I hear the rocks speaking under the rushing water currents. I put my camera phone back in my pocket and just stand still now to listen. A talking river at Hamaatsa. How incredulous! Never in my most creative daydreaming could I imagine this.
And we are here. Now. Hamaatsa.
Larry is up ahead moving up stream. He calls back to me, “Come on, hurry!” He is a like a little boy with his quickened steps. The excitement is all about him. I smile at his sense of adventure, but I want to go slow. This is so significant on so many levels and I want to savor it. So I tell him, “Go on, I’ll catch up”.
I video, walk a little ways upstream, stop and listen again, video some more, stop and stand still again. Standing with my back toward the setting sun, I see the flowing stream begin to reflect the color red. I turn around and there is the most amazingly crimson cloud sunset I have ever seen here. I feel like I am in a fairytale, a world of make believe. My spirit tells me: You are really here -- standing in a place between heaven and earth.
Up the road, the arroyo is still rushing strong as twilight falls on land and water. In the background I hear an unusual sound. Like a truck stuck in mud revving it’s motor back and forth. No wait, it sounds like frogs. But that can’t be. There are no frogs here at Hamaatsa. Never seen one single frog. The sound is mystifying. As I walk up the road alongside the arroyo, I chirp my little turkey call to locate Larry. This is a familiar way in which we find each other when we are out and about on the land. I chirp again. No reply. I keep walking upstream. I resort to cell phone chirping and call Larry on my phone. He answers immediately, “Quick come up to the top of the road!” “What is that sound I ask him”. He replies, “It’s a million frogs giving praise!”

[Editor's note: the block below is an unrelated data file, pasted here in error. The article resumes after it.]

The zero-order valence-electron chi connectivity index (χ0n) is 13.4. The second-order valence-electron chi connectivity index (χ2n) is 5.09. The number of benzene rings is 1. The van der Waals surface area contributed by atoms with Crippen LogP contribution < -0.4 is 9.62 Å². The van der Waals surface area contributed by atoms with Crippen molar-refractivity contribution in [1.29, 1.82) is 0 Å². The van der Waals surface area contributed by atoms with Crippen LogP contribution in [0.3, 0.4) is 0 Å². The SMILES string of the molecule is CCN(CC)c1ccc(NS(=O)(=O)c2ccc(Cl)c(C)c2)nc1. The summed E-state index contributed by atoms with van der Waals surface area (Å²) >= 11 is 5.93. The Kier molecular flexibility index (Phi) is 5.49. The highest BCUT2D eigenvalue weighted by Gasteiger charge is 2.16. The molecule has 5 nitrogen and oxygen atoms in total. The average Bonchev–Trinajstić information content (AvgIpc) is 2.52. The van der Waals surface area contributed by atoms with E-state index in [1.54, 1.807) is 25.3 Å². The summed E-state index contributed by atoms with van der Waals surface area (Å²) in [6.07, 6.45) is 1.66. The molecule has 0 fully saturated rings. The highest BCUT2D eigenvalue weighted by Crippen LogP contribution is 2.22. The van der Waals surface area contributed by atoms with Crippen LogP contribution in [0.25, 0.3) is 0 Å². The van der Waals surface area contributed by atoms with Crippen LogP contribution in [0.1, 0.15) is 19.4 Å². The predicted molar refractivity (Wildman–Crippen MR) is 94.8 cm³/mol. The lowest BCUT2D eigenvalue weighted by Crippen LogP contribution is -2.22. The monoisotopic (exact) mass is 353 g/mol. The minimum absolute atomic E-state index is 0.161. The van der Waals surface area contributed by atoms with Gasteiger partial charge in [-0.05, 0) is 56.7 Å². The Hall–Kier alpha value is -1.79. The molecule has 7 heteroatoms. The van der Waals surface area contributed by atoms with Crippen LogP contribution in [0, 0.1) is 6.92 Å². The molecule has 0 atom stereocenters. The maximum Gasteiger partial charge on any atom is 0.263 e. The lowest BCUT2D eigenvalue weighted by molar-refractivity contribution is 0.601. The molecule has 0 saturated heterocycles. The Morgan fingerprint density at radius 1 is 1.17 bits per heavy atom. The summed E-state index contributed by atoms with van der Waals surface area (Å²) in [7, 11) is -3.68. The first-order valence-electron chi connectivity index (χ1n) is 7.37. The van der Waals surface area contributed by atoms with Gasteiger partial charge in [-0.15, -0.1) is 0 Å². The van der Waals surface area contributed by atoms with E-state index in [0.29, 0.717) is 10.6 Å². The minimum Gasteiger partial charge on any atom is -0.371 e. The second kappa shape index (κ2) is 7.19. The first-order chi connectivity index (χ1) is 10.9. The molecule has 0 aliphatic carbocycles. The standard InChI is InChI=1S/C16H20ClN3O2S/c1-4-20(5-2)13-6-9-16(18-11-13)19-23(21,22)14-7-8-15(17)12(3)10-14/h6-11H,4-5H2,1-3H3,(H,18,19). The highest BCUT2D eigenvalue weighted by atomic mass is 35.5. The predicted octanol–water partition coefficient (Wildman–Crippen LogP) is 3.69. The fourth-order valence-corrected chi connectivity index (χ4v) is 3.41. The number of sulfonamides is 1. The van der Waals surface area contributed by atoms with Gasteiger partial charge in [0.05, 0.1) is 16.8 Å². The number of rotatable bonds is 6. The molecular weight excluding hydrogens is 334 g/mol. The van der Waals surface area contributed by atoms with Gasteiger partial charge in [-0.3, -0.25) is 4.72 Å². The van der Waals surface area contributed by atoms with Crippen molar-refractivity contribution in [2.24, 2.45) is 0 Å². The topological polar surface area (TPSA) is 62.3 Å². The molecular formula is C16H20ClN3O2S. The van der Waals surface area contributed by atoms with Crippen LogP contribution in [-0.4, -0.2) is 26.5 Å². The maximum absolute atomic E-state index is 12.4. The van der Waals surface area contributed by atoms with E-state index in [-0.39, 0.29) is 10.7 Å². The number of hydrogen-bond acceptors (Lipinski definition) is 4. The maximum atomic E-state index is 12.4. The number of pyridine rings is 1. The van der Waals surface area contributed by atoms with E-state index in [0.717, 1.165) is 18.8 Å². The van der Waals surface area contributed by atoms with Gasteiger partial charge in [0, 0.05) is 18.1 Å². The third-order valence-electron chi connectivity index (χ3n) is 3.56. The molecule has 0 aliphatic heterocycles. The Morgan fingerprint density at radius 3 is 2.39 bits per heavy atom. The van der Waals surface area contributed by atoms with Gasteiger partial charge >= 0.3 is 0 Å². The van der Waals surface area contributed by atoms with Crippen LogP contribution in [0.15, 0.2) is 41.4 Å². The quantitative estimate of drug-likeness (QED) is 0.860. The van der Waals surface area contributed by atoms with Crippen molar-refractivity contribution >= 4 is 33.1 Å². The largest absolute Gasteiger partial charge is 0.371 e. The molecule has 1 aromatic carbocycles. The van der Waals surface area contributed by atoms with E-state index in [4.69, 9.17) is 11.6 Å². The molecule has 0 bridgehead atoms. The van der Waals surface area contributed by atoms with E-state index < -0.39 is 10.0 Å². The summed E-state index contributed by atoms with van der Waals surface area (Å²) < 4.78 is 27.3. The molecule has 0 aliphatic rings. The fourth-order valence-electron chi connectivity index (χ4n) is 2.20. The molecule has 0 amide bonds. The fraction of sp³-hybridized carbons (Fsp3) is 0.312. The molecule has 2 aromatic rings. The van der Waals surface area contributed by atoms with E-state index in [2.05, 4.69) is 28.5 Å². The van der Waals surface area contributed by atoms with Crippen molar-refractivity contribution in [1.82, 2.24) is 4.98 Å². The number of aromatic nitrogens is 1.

I get to the top of the road where there is a dry to the bone pond which has been resting in the heat year after year. It is now filled with water and there are frogs croaking. The sound fills the night. I close my eyes and just listen to this strange beautiful sound. The land is alive. Larry stands beside me and gently nudges me. I open my eyes just as the full moon rises in a peak notch of the Ortiz Mountains now a blackened backdrop in this mystical night. Oh my! The super full moon in July.
Miracle upon miracle unfolds that night. All at once and overtaking us with blessing. As we walk back to the house, I recall Larry’s story about the sound of singing waters returning to this this land. It has come, it arrived. Hamaatsa in Keres language means a place and a time arriving NOW! I feel wrapped in the wet evening balm of Creator’s grace and power moving across the land. I am grateful to be here.
Since that night, it has rained every week at Hamaatsa in July and August, greening the land like no other time. And the Arroyo de Tanos has run four times this summer.
Everything that has breath gives praise.
Video clips of Arroyo de Tanos flowing and frogs emerging
Climate Change Essays (1)